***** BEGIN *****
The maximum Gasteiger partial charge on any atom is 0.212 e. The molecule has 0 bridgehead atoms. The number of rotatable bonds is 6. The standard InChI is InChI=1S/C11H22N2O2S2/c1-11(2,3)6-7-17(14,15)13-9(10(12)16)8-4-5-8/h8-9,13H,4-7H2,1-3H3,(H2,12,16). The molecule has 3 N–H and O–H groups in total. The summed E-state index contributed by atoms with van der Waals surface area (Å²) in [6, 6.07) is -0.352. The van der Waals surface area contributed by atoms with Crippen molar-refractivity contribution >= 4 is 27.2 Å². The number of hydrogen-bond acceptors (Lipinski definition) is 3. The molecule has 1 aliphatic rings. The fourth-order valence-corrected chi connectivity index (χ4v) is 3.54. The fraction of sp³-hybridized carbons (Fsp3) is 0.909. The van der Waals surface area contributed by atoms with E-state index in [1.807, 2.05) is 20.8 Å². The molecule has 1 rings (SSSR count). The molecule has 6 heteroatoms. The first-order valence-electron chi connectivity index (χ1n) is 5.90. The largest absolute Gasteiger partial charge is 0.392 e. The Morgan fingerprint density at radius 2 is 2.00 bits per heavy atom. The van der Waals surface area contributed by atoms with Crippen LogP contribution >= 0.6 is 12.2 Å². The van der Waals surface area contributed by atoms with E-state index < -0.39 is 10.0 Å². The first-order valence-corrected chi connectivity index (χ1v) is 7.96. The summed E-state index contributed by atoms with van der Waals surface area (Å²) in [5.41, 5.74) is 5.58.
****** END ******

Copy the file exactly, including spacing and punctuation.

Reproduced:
The maximum Gasteiger partial charge on any atom is 0.212 e. The molecule has 0 bridgehead atoms. The number of rotatable bonds is 6. The standard InChI is InChI=1S/C11H22N2O2S2/c1-11(2,3)6-7-17(14,15)13-9(10(12)16)8-4-5-8/h8-9,13H,4-7H2,1-3H3,(H2,12,16). The molecule has 3 N–H and O–H groups in total. The summed E-state index contributed by atoms with van der Waals surface area (Å²) in [6, 6.07) is -0.352. The van der Waals surface area contributed by atoms with Crippen molar-refractivity contribution >= 4 is 27.2 Å². The number of hydrogen-bond acceptors (Lipinski definition) is 3. The molecule has 1 aliphatic rings. The fourth-order valence-corrected chi connectivity index (χ4v) is 3.54. The fraction of sp³-hybridized carbons (Fsp3) is 0.909. The van der Waals surface area contributed by atoms with E-state index in [1.807, 2.05) is 20.8 Å². The molecule has 1 rings (SSSR count). The molecule has 6 heteroatoms. The first-order valence-electron chi connectivity index (χ1n) is 5.90. The largest absolute Gasteiger partial charge is 0.392 e. The Morgan fingerprint density at radius 2 is 2.00 bits per heavy atom. The van der Waals surface area contributed by atoms with Crippen LogP contribution >= 0.6 is 12.2 Å². The van der Waals surface area contributed by atoms with E-state index < -0.39 is 10.0 Å². The first-order valence-corrected chi connectivity index (χ1v) is 7.96. The summed E-state index contributed by atoms with van der Waals surface area (Å²) in [5.41, 5.74) is 5.58.